What I Liked the Least: Towards the end of the book, Carl and some of the other prisoners spend a lot of time maneuvering through the prison compound.  Unfortunately, while Whyman provides some wonderful descriptions of the setting, I had a very hard time getting a sense of the prison’s layout and was often confused about where they were and where they were going.  That distracted from the action and ultimately made the final quarter of the book less satisfying than it might otherwise have been.  I think a lot of this could have been solved by the simple inclusion of a map.   But, as there was no map, I just had to suffer through in confusion.

***Spoiler Alert***  At one point, one of the prisoners organizes an escape attempt – though it quickly becomes apparent that what he has planned is far more than a simple escape.  I won’t say any more, as I don’t want to give away too much, but I did find the ease with which he was able to subdue and disarm all the guards a bit hard to believe.

How Good was the Action?  Whyman definitely knows how to write an action scene.  Whether Carl is battling the elements, being abused by a guard, or – well, I won’t mention any of the other things he does, as that would give away too much – it’s easy to get wrapped up in the moment.  If it hadn’t been for my ongoing confusion about the prison’s layout, the action would have been near perfect.  This is not a story full of chases and fight scenes.  After all, Carl is a hacker, not a soldier.  He relies on brains to get him out of trouble.  But there’s still plenty of room for action, and Whyman handles it with ease.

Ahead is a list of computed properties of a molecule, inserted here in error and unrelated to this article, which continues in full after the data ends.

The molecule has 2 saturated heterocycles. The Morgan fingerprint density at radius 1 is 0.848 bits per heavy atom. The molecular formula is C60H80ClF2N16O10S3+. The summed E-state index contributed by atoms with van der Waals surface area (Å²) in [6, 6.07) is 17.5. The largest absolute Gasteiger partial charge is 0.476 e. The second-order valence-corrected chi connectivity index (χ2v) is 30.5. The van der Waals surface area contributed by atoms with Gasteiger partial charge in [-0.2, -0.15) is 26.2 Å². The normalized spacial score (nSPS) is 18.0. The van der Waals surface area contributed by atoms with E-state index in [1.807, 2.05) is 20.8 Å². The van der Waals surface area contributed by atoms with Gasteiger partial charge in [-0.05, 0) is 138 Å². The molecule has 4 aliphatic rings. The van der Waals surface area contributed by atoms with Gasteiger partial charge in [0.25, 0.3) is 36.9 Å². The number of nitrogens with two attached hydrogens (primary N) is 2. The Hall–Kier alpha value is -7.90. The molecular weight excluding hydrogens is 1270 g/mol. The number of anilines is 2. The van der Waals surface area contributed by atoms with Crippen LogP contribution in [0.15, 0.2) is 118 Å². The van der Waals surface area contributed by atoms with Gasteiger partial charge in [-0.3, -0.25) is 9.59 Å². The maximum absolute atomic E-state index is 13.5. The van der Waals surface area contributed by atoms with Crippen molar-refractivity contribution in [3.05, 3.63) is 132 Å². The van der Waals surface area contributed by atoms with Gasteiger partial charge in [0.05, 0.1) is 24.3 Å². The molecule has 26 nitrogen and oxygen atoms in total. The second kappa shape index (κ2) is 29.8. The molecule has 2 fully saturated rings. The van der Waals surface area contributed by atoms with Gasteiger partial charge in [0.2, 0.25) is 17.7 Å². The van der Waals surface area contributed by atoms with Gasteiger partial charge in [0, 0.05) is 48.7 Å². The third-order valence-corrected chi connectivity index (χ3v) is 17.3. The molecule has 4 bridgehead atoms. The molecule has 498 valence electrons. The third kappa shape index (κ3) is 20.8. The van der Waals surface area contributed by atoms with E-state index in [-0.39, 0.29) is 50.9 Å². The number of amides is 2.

How Engaging was the Story?  I was reeled in from very early on.  The notion of seeing inside one of the US military’s hidden prisons – “the Guantanamo Bay of the North” as one detainee call is – was enough to keep me reading.  And Whyman does an excellent job giving us a sense of what life in a hidden prison might be like.  But more than that, Whyman really gets us inside Carl’s head.  I cared about him, and the more it became clear that he wasn’t just going to breeze in, give up his information, and leave, the more I wanted to find out what was going to happen.  Then Whyman started dropping his little plot bombshells, and each new surprise kept me turning the pages faster than ever.

Overall Assessment: Whyman offers a fascinating peek into the world of hacking and the US military’s network of hidden terrorist prisons.  This is an action-packed read, with plenty of surprises to keep you turning the pages.  And unlike some thrillers, Whyman doesn’t sacrifice emotion.  He gets us inside Carl’s head from the first page, and keeps us there all the way to the end.  If you’re looking for a thriller that combines action, emotion, and a lead character who prefers using his brain to his fists, than this is the book for you.

Profanity: A tiny bit, but nothing very serious.

Sex: None.

Violence: Yes.  The prison guards definitely inflict violence on Carl and the other prisoners.  And later in the book – again I don’t want to say too much – there is some blood.  A few people get shot and killed, and one of the prisoners does use gasoline and a gun in a very nasty way.  Some of it is a bit graphic.

Speak Your Mind